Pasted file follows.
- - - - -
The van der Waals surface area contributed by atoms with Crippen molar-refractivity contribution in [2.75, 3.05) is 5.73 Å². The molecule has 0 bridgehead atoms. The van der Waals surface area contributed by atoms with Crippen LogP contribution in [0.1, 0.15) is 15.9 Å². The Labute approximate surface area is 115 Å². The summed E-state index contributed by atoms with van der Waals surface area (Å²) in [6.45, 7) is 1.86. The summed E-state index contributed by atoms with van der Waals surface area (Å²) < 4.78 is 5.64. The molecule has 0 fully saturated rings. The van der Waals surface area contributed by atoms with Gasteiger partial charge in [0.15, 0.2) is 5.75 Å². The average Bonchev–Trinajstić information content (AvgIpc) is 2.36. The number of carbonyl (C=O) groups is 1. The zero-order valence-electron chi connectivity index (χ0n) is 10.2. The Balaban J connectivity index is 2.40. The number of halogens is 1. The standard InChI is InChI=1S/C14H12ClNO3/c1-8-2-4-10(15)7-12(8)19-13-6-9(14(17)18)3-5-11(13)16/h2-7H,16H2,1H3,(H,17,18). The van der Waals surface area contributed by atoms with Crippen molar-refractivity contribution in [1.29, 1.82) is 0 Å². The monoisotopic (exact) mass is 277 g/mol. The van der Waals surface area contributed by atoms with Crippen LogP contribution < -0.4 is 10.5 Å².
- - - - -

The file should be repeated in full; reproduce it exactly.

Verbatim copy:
The van der Waals surface area contributed by atoms with Crippen molar-refractivity contribution in [2.75, 3.05) is 5.73 Å². The molecule has 0 bridgehead atoms. The van der Waals surface area contributed by atoms with Crippen LogP contribution in [0.1, 0.15) is 15.9 Å². The Labute approximate surface area is 115 Å². The summed E-state index contributed by atoms with van der Waals surface area (Å²) in [6.45, 7) is 1.86. The summed E-state index contributed by atoms with van der Waals surface area (Å²) < 4.78 is 5.64. The molecule has 0 fully saturated rings. The van der Waals surface area contributed by atoms with Gasteiger partial charge in [0.15, 0.2) is 5.75 Å². The average Bonchev–Trinajstić information content (AvgIpc) is 2.36. The number of carbonyl (C=O) groups is 1. The zero-order valence-electron chi connectivity index (χ0n) is 10.2. The Balaban J connectivity index is 2.40. The number of halogens is 1. The standard InChI is InChI=1S/C14H12ClNO3/c1-8-2-4-10(15)7-12(8)19-13-6-9(14(17)18)3-5-11(13)16/h2-7H,16H2,1H3,(H,17,18). The van der Waals surface area contributed by atoms with Crippen molar-refractivity contribution in [1.29, 1.82) is 0 Å². The monoisotopic (exact) mass is 277 g/mol. The van der Waals surface area contributed by atoms with Crippen LogP contribution < -0.4 is 10.5 Å².